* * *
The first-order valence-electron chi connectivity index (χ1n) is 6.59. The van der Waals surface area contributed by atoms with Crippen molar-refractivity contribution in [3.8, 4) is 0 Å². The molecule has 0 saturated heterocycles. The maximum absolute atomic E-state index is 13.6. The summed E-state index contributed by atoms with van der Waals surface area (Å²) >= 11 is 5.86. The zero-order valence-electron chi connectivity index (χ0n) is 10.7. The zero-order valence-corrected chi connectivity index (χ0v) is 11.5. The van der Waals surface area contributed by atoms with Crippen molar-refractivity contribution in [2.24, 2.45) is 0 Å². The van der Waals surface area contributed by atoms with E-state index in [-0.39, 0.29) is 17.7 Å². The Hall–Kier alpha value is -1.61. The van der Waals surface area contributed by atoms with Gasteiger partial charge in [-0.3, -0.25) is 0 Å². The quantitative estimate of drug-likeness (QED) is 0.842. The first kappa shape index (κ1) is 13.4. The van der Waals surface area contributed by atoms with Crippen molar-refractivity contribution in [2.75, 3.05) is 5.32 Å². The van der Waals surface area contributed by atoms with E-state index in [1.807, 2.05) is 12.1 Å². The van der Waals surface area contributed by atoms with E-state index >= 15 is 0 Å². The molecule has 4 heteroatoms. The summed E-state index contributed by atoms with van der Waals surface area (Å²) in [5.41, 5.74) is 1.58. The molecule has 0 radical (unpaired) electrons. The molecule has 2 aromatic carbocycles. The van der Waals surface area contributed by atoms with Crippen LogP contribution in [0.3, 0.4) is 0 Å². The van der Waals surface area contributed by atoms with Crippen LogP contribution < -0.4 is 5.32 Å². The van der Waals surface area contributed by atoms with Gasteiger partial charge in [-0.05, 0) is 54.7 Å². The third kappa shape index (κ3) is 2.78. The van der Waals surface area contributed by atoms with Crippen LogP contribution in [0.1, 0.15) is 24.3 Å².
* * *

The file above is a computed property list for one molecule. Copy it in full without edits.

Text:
The first-order valence-electron chi connectivity index (χ1n) is 6.59. The van der Waals surface area contributed by atoms with Crippen molar-refractivity contribution in [3.8, 4) is 0 Å². The molecule has 0 saturated heterocycles. The maximum absolute atomic E-state index is 13.6. The summed E-state index contributed by atoms with van der Waals surface area (Å²) >= 11 is 5.86. The zero-order valence-electron chi connectivity index (χ0n) is 10.7. The zero-order valence-corrected chi connectivity index (χ0v) is 11.5. The van der Waals surface area contributed by atoms with Crippen molar-refractivity contribution in [2.24, 2.45) is 0 Å². The van der Waals surface area contributed by atoms with E-state index in [-0.39, 0.29) is 17.7 Å². The Hall–Kier alpha value is -1.61. The van der Waals surface area contributed by atoms with Gasteiger partial charge in [-0.3, -0.25) is 0 Å². The quantitative estimate of drug-likeness (QED) is 0.842. The first kappa shape index (κ1) is 13.4. The van der Waals surface area contributed by atoms with Crippen molar-refractivity contribution in [2.75, 3.05) is 5.32 Å². The van der Waals surface area contributed by atoms with E-state index in [1.807, 2.05) is 12.1 Å². The van der Waals surface area contributed by atoms with E-state index >= 15 is 0 Å². The molecule has 4 heteroatoms. The summed E-state index contributed by atoms with van der Waals surface area (Å²) in [5.41, 5.74) is 1.58. The molecule has 0 radical (unpaired) electrons. The molecule has 2 aromatic carbocycles. The van der Waals surface area contributed by atoms with Crippen LogP contribution in [0.3, 0.4) is 0 Å². The van der Waals surface area contributed by atoms with Crippen LogP contribution < -0.4 is 5.32 Å². The van der Waals surface area contributed by atoms with Gasteiger partial charge in [-0.05, 0) is 54.7 Å². The third kappa shape index (κ3) is 2.78. The van der Waals surface area contributed by atoms with Crippen LogP contribution in [0.1, 0.15) is 24.3 Å².